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How The Curse Of Oak Island Tried To Solve Its Biggest Controversy

It's natural to feel some skepticism when you first sit down to watch History's treasure hunting series "The Curse of Oak Island" — and it's also natural to feel that skepticism returning after nine seasons of dead ends, misleads, and fantastical theories. The mystery of the titular island almost seems like something better suited to a movie like "National Treasure" than something you'd find in real life.

It all began when a group of young men discovered a mysterious man-made pit on the island back in the 1700s, and people began to speculate that this so-called "Money Pit" was actually home to some sort of buried treasure. Since then, the island has been rumored to hold such fantastical prizes as the pirate treasure of Captain Kidd, the lost manuscripts of Shakespeare, and even the Holy Grail itself.

Wild theories like these didn't exactly reinforce the legitimacy of "The Curse of Oak Island," and in fact one of the biggest issues the show faced in its first few seasons was trying to convince its audience that this mystical treasure hunt was not just some big hoax.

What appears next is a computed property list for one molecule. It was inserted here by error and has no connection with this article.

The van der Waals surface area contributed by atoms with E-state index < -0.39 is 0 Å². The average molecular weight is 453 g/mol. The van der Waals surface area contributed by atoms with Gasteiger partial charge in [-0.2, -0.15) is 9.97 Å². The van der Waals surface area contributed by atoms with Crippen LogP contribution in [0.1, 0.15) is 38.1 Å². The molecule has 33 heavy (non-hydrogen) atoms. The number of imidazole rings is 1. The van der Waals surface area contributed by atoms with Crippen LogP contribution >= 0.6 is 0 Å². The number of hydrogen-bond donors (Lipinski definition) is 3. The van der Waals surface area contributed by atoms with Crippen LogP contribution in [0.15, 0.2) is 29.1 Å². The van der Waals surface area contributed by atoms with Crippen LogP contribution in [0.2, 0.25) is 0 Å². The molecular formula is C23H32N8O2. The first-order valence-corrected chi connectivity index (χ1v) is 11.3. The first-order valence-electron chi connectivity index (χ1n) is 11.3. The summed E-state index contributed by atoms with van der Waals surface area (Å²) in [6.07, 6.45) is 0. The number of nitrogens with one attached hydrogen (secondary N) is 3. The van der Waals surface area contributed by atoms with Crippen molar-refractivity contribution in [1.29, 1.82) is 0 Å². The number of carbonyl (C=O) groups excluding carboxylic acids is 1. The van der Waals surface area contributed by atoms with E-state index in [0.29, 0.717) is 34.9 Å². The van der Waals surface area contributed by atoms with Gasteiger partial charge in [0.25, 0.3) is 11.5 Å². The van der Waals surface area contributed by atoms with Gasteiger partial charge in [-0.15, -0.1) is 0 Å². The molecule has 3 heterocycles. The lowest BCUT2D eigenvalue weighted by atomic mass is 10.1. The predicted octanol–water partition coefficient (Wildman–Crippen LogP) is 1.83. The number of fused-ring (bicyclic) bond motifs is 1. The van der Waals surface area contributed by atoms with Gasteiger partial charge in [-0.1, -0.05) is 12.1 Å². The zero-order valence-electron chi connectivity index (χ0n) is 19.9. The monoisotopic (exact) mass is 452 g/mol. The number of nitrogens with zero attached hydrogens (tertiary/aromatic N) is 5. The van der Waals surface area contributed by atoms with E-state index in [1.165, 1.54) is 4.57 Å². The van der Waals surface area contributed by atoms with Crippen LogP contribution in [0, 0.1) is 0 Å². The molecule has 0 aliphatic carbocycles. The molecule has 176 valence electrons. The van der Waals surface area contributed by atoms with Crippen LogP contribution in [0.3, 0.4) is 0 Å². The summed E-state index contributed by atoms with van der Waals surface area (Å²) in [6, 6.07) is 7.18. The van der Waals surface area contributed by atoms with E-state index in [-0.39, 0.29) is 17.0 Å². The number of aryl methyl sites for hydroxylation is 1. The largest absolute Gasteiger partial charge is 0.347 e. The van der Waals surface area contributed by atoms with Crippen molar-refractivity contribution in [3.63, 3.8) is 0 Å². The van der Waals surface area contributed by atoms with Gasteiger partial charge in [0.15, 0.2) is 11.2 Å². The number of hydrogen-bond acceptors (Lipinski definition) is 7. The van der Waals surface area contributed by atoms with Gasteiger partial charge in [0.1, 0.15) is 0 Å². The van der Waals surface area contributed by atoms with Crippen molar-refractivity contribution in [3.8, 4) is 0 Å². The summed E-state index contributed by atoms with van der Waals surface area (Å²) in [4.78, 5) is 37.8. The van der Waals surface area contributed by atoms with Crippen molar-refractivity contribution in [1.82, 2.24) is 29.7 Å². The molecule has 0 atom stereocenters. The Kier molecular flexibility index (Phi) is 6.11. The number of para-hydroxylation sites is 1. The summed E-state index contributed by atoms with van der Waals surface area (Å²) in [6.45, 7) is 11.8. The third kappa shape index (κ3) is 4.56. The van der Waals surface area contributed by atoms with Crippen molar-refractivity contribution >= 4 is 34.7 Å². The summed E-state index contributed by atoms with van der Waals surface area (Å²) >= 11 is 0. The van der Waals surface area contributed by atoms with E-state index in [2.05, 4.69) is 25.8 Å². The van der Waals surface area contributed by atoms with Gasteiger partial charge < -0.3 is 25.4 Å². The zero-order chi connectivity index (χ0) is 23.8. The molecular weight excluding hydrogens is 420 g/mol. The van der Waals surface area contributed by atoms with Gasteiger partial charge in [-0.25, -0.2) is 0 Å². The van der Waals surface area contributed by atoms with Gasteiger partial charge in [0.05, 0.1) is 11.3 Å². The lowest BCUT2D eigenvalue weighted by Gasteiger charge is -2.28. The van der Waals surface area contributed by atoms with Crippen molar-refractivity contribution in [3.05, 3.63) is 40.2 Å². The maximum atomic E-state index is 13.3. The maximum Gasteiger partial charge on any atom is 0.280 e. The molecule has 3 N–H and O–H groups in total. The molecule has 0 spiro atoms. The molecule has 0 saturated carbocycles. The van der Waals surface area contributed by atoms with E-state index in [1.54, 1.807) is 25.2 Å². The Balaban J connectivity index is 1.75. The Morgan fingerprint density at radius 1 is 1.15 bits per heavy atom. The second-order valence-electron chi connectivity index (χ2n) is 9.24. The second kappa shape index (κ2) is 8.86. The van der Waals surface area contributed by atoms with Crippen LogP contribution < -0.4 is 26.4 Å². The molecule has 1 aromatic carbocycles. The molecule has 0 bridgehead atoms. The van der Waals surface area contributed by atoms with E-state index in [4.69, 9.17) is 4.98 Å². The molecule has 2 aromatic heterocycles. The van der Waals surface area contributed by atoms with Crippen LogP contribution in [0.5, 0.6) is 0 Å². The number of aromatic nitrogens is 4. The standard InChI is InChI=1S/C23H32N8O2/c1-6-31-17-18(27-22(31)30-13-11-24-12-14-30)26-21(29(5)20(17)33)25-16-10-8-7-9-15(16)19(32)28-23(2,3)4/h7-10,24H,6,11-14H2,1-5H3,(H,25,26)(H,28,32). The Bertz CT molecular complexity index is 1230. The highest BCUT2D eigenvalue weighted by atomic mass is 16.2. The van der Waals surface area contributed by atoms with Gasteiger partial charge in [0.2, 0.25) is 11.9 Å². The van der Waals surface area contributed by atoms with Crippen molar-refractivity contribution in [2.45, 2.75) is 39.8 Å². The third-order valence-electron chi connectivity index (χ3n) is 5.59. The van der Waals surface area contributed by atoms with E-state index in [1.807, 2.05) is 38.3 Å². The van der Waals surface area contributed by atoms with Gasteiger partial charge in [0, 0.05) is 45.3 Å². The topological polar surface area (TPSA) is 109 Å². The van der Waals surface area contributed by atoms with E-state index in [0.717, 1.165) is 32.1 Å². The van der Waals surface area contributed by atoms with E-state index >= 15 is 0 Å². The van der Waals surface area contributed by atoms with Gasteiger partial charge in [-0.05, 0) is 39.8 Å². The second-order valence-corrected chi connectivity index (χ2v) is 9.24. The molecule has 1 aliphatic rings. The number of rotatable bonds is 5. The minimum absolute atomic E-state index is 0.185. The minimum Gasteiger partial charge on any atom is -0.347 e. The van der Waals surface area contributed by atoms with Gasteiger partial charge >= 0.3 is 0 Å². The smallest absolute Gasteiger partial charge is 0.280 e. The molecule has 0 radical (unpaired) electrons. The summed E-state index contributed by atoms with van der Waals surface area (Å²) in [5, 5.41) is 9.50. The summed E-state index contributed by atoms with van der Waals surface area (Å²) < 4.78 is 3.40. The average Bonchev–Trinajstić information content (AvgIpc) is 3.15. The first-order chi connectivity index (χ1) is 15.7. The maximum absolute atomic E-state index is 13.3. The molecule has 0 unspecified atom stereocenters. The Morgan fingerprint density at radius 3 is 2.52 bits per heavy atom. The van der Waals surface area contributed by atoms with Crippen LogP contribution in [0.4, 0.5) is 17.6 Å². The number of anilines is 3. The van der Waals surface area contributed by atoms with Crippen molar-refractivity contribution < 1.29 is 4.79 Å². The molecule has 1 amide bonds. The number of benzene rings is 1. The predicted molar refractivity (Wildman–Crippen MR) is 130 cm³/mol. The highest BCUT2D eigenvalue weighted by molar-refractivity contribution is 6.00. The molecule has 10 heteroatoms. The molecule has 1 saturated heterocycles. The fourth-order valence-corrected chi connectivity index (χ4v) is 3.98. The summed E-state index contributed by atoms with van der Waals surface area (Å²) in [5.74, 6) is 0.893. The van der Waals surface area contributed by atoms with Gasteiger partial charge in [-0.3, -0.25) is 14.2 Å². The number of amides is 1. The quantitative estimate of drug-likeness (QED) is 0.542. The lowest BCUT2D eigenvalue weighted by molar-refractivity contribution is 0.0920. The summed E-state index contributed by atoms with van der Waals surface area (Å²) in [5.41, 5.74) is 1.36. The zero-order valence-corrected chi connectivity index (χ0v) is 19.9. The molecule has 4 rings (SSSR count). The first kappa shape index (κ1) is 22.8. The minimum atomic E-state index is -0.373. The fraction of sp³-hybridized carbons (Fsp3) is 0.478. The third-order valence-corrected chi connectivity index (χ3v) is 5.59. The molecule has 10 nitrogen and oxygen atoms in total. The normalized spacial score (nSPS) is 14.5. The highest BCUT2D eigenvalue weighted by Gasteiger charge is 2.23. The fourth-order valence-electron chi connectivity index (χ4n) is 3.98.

They brought in an esteemed archeologist to help their search

During the series' first three seasons, Rick and Marty Lagina quickly discovered that the wide range of misinformation and speculation which is inherent to the mystery of Oak Island led to a lot of skepticism from their audiences. By the time Season 4 rolled around, the Lagina brothers had decided enough was enough, and invited archaeological expert Laird Niven onto the show to give their search some credibility.

Niven is one of the preeminent archeologists in all of Nova Scotia, and the Lagina brothers no doubt hoped his presence in the series would prove once and for all that their search for treasure was more than just a pipe-dream. Alas, even Niven's presence on the show has been criticized, with many fans specifically pointing out the difference between archeological digs (which are delicate and time consuming) and the haphazard excavation prevalent on Oak Island — which Niven appears to have no problems with whatsoever (via The Biography).

At this point, it seems that skepticism and disappointment are simply baked into the premise of "The Curse of Oak Island" — and whatever the Lagina brothers might try, there hasn't yet been a way to fix that.